Since it’s Fathers’ Day, I feel obligated to share a story about my Dad that I was reminded of at lunch the other day with some of my coworkers. I have so many of these stories, and as my Father’s son, they remind me why my sense of humor also turned out to be just a little bit left of normal.
For this story, we’ll have to set the way-back machine to the late 1980’s. Does anyone remember voice pagers? I’m dating myself by admitting that I do, or that I remember a time before pagers at all. For folks who don’t remember, or weren’t born at the time, they were these little precursors to text messaging that you could wear and receive voice messages from folks who called your “pager number.” Wow, did I just say “pager number” out loud? The particular model we’re talking about would make a series of beeps and then automatically play the message. This becomes important later in the story.
When Dad was working in CID as a detective in Greensboro, he had a Sergeant with a particularly large ego who had just gotten one of the fancy-pants new devices. The squad had a brief bit of down-time for lunch, so they had met up at a local diner to have some lunch. Dad had witnessed just how exceedingly proud his sergeant was of this new voice pager and all the attention it garnered when it sounded off an important message. Sarge had become predictable when a page came in. The ‘new message’ sound would go off and there would be a slight delay before the caller’s voice could be heard. As soon as he knew the message was about to play, he would crank up the volume so everyone could hear how important he with his fancy gadget on his belt.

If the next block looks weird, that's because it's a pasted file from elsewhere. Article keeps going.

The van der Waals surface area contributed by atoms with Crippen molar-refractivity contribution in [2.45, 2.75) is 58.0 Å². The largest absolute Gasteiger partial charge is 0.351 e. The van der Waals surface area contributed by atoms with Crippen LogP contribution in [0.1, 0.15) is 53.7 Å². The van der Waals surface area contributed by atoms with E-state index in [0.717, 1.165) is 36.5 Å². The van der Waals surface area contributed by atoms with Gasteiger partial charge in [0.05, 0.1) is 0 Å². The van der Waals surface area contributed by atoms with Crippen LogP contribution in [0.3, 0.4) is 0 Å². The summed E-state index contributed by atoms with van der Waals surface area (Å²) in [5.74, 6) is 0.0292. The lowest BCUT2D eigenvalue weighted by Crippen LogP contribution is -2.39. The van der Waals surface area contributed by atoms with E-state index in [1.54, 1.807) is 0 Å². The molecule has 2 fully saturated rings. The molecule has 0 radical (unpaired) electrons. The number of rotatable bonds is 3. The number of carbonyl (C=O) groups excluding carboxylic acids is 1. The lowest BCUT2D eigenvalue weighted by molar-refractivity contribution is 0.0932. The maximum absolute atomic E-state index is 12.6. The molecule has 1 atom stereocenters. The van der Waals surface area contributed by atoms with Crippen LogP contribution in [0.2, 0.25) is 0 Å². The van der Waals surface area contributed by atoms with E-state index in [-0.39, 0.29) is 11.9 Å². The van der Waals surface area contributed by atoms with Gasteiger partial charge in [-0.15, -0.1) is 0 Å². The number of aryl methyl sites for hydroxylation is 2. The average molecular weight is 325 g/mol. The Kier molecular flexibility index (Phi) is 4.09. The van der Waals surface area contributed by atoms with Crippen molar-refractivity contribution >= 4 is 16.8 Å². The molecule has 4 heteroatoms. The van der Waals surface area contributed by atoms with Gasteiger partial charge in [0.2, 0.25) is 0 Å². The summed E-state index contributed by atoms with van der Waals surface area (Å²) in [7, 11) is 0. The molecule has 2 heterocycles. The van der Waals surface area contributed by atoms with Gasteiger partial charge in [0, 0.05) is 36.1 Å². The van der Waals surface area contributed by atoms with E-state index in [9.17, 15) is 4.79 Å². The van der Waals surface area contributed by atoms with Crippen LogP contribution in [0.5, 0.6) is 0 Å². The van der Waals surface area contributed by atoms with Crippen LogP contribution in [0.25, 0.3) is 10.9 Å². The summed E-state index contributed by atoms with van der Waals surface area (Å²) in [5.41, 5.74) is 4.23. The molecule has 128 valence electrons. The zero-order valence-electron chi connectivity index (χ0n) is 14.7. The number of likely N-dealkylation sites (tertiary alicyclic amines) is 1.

This time was no different, the pager started beeping to let him know that a message was about to play. He predictably cranked up the volume on the pager and awaited his important call. Except this wasn’t the kind of call he was expecting. All of a sudden his pager started yelling:
“Heeeeeey… fat boy! Where ya been, man? This is your belt buckle speaking and I haven’t seen you in a really long time. When are you gonna stop eating all those cheeseburgers and get in shape so we can see each other again? …”
I can only imagine his Sergeant’s struggle to turn the volume back down as quickly as possible once he realized his folly.
While I still miss Dad a lot, he left me with a lifetime of stories like these to remember him by. They continue to entertain me and remind me to always take life seriously, but never too seriously.